gps.jpgThe Wrentham District Court will hear Receiving Stolen Property charges against a Millis man because the Walpole Police stopped him for having a loud exhaust and then searched his car. According to the Walpole Times, John Chadwick was driving on Route 27 when Officer Bob Doherty noticed his loud exhaust. After the stop, Officer Doherty found that the car had an illegally altered muffler, no inspection sticker, and "a registry document that appeared to be tampered with."

The police called a tow truck performed an "inventory search." In the console, they found a global positioning system, jewelry, and gift cards. "Doherty . . . suspected that the items were stolen when the home address programmed on [the] GPS did not match Chadwick's address." The police were later able to match the items from the console to items that had been stolen from other towns. This, of course, was "great police work" according to Chief Stillman, and was great news to the owners of the property, but what about Mr. Chadwick's defense?

"Receiving" charges are brought against people when there is no evidence that they actually stole the property in their possession. To prove the charge in this case, there must be sufficient evidence to prove that Chadwick possessed the items, and knew that they had been stolen. In this case, the police asked Chadwick where he got the property, and he said that he got them at his house, "but he didn't know who exactly they belonged to." This statement does not help Chadwick's defense, and may tip the scales on the issue of knowledge.

There is, however, more to Chadwick's defense than just proof of the elements of the crime charged. Since this offense involves possession, an experienced defense attorney will explore the possibility of a motion to suppress - essentially arguing that even if he possessed the items, the police found them by conducting an unreasonable search and seizure. If the search was illegal, the evidence will be suppressed (kept out of evidence at trial) and the case will be dismissed. Let's look at the possibilities, step by step.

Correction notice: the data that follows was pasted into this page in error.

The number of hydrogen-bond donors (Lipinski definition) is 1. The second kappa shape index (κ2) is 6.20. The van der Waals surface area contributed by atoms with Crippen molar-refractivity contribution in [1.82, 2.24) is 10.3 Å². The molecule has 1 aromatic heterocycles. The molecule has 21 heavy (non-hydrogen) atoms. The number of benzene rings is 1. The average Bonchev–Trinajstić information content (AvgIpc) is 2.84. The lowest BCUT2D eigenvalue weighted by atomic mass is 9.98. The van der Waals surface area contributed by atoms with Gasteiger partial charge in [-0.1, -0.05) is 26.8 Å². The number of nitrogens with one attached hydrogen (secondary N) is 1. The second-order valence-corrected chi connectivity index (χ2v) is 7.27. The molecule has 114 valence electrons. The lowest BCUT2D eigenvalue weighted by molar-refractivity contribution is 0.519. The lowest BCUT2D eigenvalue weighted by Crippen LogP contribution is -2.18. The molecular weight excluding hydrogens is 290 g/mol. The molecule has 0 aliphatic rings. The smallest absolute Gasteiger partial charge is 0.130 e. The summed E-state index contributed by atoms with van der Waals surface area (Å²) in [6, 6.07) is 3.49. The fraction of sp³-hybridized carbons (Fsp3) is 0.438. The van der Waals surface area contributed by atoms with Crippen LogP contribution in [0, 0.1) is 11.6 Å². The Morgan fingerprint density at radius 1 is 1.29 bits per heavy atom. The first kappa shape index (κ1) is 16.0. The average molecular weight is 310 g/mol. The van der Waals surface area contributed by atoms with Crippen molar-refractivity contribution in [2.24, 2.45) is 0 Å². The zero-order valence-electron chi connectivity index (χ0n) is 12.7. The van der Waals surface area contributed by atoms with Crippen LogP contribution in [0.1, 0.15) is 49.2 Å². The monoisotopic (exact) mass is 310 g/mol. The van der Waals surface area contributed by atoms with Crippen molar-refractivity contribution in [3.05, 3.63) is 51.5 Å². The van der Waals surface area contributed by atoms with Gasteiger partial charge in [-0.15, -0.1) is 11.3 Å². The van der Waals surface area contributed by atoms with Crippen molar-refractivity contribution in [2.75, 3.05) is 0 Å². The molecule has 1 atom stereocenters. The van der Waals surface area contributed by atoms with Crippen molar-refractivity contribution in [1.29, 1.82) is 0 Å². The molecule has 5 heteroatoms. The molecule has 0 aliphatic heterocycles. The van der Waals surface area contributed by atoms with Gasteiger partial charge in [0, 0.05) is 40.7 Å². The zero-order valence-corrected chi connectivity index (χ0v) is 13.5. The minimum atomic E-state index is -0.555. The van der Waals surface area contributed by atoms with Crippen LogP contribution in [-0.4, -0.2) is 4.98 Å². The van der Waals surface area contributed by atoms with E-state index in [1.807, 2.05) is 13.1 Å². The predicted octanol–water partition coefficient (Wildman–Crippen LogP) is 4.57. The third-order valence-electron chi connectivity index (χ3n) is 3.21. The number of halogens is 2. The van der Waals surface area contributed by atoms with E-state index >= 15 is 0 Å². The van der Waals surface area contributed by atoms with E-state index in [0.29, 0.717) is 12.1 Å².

Was the stop of Chadwick's car justified? The reason for the stop was an allegedly loud exhaust system. Although it may be interesting to compare his exhaust to that of at least half of the motorcycles we hear during the warm months, this avenue will probably not produce positive results for Chadwick at a motion hearing. This charge, however, is a civil violation ($50 fine), and without more, should result in the issuance of a citation only.

Was the search of Chadwick's console justified? The officer did more than just issue a ticket for loud exhaust because during the stop he discovered that the car had no inspection sticker and had a registry document that appeared to be tampered with. For these reasons he decided to have the car towed. And when the police tow a car they must do an "inventory search" of the contents to protect themselves and the tow truck drivers from claims of missing property.

The problem with this is that the lack of an inspection sticker is also a civil offense that should simply result in the issuance of a citation. So it must come down to the allegedly "tampered" registry document. I can only assume that this document was the car's registration. This issue is, however, easily resolved at a traffic stop. The police, obviously, are able to check the validity of a cars' registration. Since Chadwick was not charged with driving an unregistered motor vehicle, we may assume the registration was valid. Therefore, it may be that the police should have simply issued Chadwick two civil motor vehicle citations and let him go on his way.

Even if the police were justified in towing the car, there is one more thing. Was the search of the GPS justified? After all, the article states that the officer became suspicious about the items in the console after he compared the home address on the GPS to Chadwick's home address. Scrolling around in an electronic device (cell phone, lap top, etc.) is a "search" which must have independent justification. Without the information gained from the GPS, it may be argued that the items should simply have been noted on an inventory form and either stored for safe-keeping or returned to Chadwick on the scene.

Even cases that appear to be "open and shut" require expert legal analysis.